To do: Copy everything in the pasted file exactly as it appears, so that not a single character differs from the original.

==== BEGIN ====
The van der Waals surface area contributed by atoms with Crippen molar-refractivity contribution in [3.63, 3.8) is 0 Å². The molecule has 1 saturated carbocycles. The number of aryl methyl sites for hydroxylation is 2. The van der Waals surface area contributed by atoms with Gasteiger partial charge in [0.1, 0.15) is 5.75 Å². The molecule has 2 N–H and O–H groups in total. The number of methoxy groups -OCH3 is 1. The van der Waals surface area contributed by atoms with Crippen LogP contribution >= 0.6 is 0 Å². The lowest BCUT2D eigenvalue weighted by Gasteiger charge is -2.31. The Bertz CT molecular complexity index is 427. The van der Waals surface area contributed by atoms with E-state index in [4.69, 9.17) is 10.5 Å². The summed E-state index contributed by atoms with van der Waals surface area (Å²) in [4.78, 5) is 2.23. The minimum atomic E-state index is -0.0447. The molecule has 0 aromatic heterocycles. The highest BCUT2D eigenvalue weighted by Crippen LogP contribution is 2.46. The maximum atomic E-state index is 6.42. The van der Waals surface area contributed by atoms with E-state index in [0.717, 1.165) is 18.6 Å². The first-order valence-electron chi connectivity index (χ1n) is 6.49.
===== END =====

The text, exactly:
The van der Waals surface area contributed by atoms with Crippen molar-refractivity contribution in [3.63, 3.8) is 0 Å². The molecule has 1 saturated carbocycles. The number of aryl methyl sites for hydroxylation is 2. The van der Waals surface area contributed by atoms with Gasteiger partial charge in [0.1, 0.15) is 5.75 Å². The molecule has 2 N–H and O–H groups in total. The number of methoxy groups -OCH3 is 1. The van der Waals surface area contributed by atoms with Crippen LogP contribution >= 0.6 is 0 Å². The lowest BCUT2D eigenvalue weighted by Gasteiger charge is -2.31. The Bertz CT molecular complexity index is 427. The van der Waals surface area contributed by atoms with E-state index in [4.69, 9.17) is 10.5 Å². The summed E-state index contributed by atoms with van der Waals surface area (Å²) in [4.78, 5) is 2.23. The minimum atomic E-state index is -0.0447. The molecule has 0 aromatic heterocycles. The highest BCUT2D eigenvalue weighted by Crippen LogP contribution is 2.46. The maximum atomic E-state index is 6.42. The van der Waals surface area contributed by atoms with E-state index in [0.717, 1.165) is 18.6 Å². The first-order valence-electron chi connectivity index (χ1n) is 6.49.